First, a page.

House Speaker Thom Tillis and Senate leader Phil Berger say they will ask the state Supreme Court to remove a freeze on the state voucher program so parents can use the $10 million the legislature set aside for private school tuition this fall.
A Superior Court judge froze the program in February while lawsuits seeking to stop the plan proceed. The N.C. Appeals Court denied an appeal from parents to lift the injunction.
Anna Roberts, a spokeswoman for Tillis, said the legislative leaders are still reviewing their legal options. The goal is to do everything we can to make sure the program is going to be able to move forward in the fall, she said.
The vouchers, called opportunity scholarships, will provide up to $4,200 a year in taxpayer money to cover private school tuition for about 2,400 students.
The N.C. School Boards Association and residents backed by the N.C. Justice Center and the N.C. Association of Educators are suing to stop the vouchers, claiming that they violate the state constitution.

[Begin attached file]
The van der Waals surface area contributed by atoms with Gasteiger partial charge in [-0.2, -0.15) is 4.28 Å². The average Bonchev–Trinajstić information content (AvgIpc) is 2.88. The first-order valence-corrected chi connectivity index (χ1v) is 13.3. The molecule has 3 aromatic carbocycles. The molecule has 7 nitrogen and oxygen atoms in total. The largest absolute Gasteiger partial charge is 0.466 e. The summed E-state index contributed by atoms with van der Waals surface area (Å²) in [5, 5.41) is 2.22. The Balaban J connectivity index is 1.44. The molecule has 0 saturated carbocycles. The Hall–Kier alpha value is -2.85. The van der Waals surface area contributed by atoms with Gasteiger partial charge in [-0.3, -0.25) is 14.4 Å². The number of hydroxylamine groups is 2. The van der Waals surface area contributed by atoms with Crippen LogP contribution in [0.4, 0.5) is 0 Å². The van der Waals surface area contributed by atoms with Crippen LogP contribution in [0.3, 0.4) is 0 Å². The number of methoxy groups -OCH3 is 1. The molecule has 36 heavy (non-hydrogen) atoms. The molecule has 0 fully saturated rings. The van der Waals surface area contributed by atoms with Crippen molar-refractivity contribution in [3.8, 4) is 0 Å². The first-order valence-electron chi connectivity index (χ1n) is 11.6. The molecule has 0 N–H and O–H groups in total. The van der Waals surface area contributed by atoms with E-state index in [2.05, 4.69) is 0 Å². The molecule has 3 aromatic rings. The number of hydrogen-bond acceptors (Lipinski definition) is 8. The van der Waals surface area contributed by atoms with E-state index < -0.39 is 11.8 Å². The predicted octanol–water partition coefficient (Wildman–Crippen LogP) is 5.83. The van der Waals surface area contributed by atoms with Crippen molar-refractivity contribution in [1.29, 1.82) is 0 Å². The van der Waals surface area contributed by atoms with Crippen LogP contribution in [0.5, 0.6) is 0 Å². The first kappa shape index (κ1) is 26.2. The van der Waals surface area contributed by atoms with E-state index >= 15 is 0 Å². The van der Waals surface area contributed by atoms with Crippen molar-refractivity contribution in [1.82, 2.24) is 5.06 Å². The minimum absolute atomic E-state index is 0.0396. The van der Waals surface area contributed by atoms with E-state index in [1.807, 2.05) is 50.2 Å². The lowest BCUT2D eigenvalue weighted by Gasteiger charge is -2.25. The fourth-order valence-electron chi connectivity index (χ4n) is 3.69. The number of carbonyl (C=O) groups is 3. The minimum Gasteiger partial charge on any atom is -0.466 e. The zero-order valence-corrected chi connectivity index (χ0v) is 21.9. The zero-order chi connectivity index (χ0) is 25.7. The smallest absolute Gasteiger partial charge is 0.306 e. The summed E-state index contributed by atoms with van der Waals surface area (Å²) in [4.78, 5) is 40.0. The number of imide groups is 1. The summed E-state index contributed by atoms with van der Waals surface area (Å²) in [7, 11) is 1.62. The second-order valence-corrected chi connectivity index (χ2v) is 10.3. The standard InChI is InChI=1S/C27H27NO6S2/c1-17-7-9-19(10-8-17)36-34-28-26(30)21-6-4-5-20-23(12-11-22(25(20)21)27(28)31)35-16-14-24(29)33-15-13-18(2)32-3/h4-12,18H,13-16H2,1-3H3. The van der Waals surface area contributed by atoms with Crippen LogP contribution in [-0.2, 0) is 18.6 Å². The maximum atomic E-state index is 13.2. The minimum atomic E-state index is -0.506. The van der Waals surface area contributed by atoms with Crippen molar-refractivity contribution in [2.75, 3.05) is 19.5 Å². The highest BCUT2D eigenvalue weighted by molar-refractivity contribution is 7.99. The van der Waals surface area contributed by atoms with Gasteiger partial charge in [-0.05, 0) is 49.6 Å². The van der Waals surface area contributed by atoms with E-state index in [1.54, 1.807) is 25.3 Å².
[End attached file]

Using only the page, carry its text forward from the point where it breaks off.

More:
Tillis and Berger said in their statement that a ruling that vouchers are unconstitutional would call into question state funding for N.C. Pre-K, Smart Start, and state scholarships for college students who attend private universities, among other education programs.
We are taking action to make sure these unintended and far-reaching consequences don't become reality, Tillis said in a statement.